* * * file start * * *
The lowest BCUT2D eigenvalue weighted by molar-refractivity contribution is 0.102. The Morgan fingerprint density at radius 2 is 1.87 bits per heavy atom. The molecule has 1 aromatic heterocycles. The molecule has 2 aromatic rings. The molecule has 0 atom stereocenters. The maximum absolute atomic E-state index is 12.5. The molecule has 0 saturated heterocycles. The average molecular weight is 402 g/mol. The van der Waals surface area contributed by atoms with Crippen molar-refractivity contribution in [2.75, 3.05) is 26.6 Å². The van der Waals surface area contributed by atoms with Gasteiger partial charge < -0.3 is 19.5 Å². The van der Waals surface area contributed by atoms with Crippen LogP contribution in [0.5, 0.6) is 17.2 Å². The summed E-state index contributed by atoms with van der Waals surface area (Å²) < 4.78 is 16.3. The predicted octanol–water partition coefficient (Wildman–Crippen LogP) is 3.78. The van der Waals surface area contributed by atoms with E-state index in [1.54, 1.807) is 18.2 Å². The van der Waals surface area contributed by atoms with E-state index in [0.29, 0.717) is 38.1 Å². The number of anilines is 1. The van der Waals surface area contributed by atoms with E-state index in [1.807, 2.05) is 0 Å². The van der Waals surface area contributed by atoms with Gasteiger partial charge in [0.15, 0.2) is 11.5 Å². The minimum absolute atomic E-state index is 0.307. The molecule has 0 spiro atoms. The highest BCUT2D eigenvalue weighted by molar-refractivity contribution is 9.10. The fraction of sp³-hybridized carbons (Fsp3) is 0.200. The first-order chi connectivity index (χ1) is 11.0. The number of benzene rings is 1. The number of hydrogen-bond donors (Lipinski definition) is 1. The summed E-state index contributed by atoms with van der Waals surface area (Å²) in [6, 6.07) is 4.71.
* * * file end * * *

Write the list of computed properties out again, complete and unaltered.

The lowest BCUT2D eigenvalue weighted by molar-refractivity contribution is 0.102. The Morgan fingerprint density at radius 2 is 1.87 bits per heavy atom. The molecule has 1 aromatic heterocycles. The molecule has 2 aromatic rings. The molecule has 0 atom stereocenters. The maximum absolute atomic E-state index is 12.5. The molecule has 0 saturated heterocycles. The average molecular weight is 402 g/mol. The van der Waals surface area contributed by atoms with Crippen molar-refractivity contribution in [2.75, 3.05) is 26.6 Å². The van der Waals surface area contributed by atoms with Gasteiger partial charge < -0.3 is 19.5 Å². The van der Waals surface area contributed by atoms with Crippen LogP contribution in [0.5, 0.6) is 17.2 Å². The summed E-state index contributed by atoms with van der Waals surface area (Å²) < 4.78 is 16.3. The predicted octanol–water partition coefficient (Wildman–Crippen LogP) is 3.78. The van der Waals surface area contributed by atoms with E-state index in [1.54, 1.807) is 18.2 Å². The van der Waals surface area contributed by atoms with E-state index in [0.29, 0.717) is 38.1 Å². The number of anilines is 1. The van der Waals surface area contributed by atoms with E-state index in [1.807, 2.05) is 0 Å². The van der Waals surface area contributed by atoms with Gasteiger partial charge in [0.15, 0.2) is 11.5 Å². The minimum absolute atomic E-state index is 0.307. The molecule has 0 spiro atoms. The highest BCUT2D eigenvalue weighted by molar-refractivity contribution is 9.10. The fraction of sp³-hybridized carbons (Fsp3) is 0.200. The first-order chi connectivity index (χ1) is 11.0. The number of benzene rings is 1. The number of hydrogen-bond donors (Lipinski definition) is 1. The summed E-state index contributed by atoms with van der Waals surface area (Å²) in [6, 6.07) is 4.71.